At this point in my life, I’m not sure what we will do about disclosing the truth/myth of Santa to you. Both Lydia and I are leaning towards telling you Santa does not exist, but nothing is for certain. I grew up believing in Santa (until my younger sister told me he didn’t exist, and that Mom and Dad had told her already) and Lydia grew up not believing in Santa, and I think we both turned out just fine. Probably not a huge deal – but I really appreciated Noel Piper’s (John Piper’s wife) opinion on this. I’ll quote her:
Over the years, we have chosen not to include Santa Claus in our Christmas stories and decorations. There are several reasons.
First, fairy tales are fun and we enjoy them, but we don’t ask our children to believe them.
Second, we want our children to understand God as fully as they’re able at whatever age they are. So we try to avoid anything that would delay or distort that understanding. It seems to us that celebrating with a mixture of Santa and manger will postpone a child’s clear understanding of what the real truth of God is. It’s very difficult for a young child to pick through a marble cake of part-truth and part-imagination to find the crumbs of reality.
Third, we think about how confusing it must be to a straight-thinking, uncritically-minded preschooler because Santa is so much like what we’re trying all year to teach our children about God. Look, for example, at the “attributes” of Santa.
- He’s omniscient—he sees everything you do.
- He rewards you if you’re good.
- He’s omnipresent—at least, he can be everywhere in one night.
- He gives you good gifts.
- He’s the most famous “old man in the sky” figure.
But at the deeper level that young children haven’t reached yet in their understanding, he is not like God at all.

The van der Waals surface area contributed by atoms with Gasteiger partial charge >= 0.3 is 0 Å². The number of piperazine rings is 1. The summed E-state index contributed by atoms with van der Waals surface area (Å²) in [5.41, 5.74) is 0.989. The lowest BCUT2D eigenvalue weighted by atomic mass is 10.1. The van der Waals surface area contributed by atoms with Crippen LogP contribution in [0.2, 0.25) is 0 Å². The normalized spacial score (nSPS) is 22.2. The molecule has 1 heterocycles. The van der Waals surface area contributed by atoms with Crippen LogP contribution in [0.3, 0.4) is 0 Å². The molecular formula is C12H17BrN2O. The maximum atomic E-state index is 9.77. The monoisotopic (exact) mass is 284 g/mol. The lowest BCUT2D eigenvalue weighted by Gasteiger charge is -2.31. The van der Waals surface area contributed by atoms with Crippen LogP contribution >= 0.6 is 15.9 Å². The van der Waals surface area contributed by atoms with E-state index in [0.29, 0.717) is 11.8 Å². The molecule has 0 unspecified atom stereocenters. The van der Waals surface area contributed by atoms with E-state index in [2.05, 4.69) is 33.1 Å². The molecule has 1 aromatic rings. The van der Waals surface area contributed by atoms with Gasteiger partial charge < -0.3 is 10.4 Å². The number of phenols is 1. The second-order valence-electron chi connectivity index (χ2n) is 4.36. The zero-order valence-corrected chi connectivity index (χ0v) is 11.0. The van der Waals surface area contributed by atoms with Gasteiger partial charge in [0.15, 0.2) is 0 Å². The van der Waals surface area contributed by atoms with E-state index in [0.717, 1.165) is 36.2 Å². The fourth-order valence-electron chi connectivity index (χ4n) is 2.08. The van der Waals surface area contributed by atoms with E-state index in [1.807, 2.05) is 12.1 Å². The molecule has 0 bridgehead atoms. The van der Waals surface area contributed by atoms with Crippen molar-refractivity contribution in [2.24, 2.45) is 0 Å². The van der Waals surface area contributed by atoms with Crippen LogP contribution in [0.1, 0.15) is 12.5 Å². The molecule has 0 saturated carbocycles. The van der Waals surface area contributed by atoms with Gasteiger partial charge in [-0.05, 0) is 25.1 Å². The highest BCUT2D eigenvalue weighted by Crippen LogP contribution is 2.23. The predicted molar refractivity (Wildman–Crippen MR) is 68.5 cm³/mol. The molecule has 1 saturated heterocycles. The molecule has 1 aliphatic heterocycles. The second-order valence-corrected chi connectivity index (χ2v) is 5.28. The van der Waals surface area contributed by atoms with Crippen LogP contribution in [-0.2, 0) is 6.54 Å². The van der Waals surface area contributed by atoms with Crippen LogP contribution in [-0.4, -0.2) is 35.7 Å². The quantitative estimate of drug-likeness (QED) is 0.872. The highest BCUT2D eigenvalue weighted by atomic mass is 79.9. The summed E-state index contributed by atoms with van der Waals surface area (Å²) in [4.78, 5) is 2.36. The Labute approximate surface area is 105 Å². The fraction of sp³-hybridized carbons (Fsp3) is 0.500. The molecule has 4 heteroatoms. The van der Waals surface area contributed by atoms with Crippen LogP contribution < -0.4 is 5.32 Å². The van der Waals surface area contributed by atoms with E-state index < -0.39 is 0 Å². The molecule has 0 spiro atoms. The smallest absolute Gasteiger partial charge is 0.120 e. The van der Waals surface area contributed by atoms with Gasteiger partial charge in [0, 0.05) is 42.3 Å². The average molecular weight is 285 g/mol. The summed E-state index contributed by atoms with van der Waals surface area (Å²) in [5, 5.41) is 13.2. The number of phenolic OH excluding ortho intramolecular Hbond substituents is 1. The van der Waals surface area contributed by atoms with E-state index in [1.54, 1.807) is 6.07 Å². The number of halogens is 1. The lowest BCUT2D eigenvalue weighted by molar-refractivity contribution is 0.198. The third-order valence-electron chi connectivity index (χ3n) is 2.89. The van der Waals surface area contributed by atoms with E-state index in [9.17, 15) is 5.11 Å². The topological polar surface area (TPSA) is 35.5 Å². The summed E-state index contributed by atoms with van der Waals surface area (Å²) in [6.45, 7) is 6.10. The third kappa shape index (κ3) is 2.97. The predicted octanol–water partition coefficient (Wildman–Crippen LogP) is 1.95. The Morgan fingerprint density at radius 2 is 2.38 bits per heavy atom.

For example, does Santa really care if we’re bad or good? Think of the most awful kid you can remember. Did he or she ever not get gifts from Santa?
What about Santa’s spying and then rewarding you if you’re good enough? That’s not the way God operates. He gave us his gift—his Son—even though we weren’t good at all. “God shows his love for us in that while we were still sinners, Christ died for us” (Romans 5:8). He gave his gift to us to make us good, not because we had proved ourselves good enough.
Helping our children understand God as much as they’re able at whatever age they are is our primary goal. But we’ve also seen some other encouraging effects of not including Santa in our celebration.
First, I think children are glad to realize that their parents, who live with them all year and know all the worst things about them, still show their love at Christmas. Isn’t that more significant than a funny, old, make-believe man who drops in just once a year?
Second, I think most children know their family’s usual giving patterns for birthday and special events. They tend to have an instinct about their family’s typical spending levels and abilities. Knowing that their Christmas gifts come from the people they love, rather than from a bottomless sack, can help diminish the “I-want-this, give-me-that” syndrome.
And finally, when children know that God’s generosity is reflected by God’s people, it tends to encourage a sense of responsibility about helping make Christmas good for others.
Again – I’m not going to criticize families for telling their children Santa is real, because it’s truly not that big of a deal to me. Shoot, I even picture signing some presents “From, Santa” just for tradition sake. However, for some of these reasons expressed above, I think I’m leaning toward teaching you the true Reason for this gloriously wonderful seasons is our precious Lord Jesus – and celebrate that ahead of all else. Till next time, Jack.